In 2008, the United States had the biggest measles Gilbert 2 outbreak there had been in 10 years, and the reason behind this was unvaccinated children. These children could have been protected against this disease had they been vaccinated. The parents of these children failed to protect their children against unnecessary harm, and purposely exposed them to the harm of this disease, therefore; it was child neglect. Vaccination rates are dropping, and because of that, children are dying from childhood diseases that are vaccine-preventable. Choosing not to vaccinate is failing to provide your child with the means for their physical well being.
Jackson Goedert Mr. Munson Period 4 March, 2015 Vaccines save people’s lives Every year in America parents are skipping their child’s vaccination in which causes the children to catch disease that have been exterminated in America for decades. This will create an epidemic in this continues. In America we have vaccines to protect us, but also it affects children in going to school because they must have vaccines for the grade they are going into taken in order to be accepted into the public school. “40% of parents said children who aren’t up to date with vaccines should be excluded in schools” (Patti, Neighmond paragraph 4). There is a rise of children not getting vaccine in school.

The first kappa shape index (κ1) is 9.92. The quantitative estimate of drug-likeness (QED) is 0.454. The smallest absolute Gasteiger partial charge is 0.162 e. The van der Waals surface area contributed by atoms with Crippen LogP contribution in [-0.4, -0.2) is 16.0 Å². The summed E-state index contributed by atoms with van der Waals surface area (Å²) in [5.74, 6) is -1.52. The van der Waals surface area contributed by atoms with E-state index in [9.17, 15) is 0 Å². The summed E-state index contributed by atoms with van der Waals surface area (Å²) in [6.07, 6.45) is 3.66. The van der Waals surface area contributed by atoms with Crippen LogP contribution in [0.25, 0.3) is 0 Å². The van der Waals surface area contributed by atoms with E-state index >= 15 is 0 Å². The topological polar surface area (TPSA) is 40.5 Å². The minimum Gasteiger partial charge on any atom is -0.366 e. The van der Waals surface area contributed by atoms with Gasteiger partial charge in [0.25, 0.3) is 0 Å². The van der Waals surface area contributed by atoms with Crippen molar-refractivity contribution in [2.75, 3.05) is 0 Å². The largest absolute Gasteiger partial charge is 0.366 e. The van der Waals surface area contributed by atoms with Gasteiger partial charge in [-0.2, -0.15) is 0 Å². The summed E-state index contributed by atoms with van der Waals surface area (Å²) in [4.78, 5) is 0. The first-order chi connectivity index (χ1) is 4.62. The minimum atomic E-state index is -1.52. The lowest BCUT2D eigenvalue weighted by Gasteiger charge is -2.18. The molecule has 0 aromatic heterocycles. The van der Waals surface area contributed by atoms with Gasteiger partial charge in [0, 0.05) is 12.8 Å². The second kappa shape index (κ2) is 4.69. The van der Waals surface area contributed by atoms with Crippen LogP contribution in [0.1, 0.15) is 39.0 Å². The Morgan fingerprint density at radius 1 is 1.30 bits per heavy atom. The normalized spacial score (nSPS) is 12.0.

Over the year’s vaccines have prevented countless cases of disease and saved millions of lives” (www.cdc.gov ). When parents deny their child a vaccine, the parent is putting hundreds of others in danger. Additionally, due to health reasons, some children and adults are advised by doctors that they may not receive vaccinations. With that said, children who do not receive vaccines are putting those who can’t in danger. Since being safe is a primary concern of the human race, then vaccinations must be kept around or diseases will invade.
Or the children who have been vaccinated, but the vaccine didn’t work for them? These children depend on the immunity of the people around them to maintain their health. In healthcare terms, this is called, “herd immunity.” A good example of why herd immunity is important would be the case of a 3 week old from Transylvania County whom contracted pertussis or “whooping cough” last September and died from it. (ncdhhs.gov 2013) This child was not old enough to be vaccinated against the disease and solely depended on the immunity of the people around her to keep her safe. When parents opt out of vaccinating their children, they are breaking down the total immunity within their communities thus making these unfortunate people who can’t protect themselves more vulnerable.
Other children are too young to be vaccinated. Health professionals rely on the vaccinated children to keep the non-vaccinated children safe. However, when we have parents in our society who chose not to vaccinate we are putting innocent people who have weak immune systems or are too young at risk. On January 5th, 2015, California health professionals were alerted to a case of potential measles. The patient was an unvaccinated eleven year old.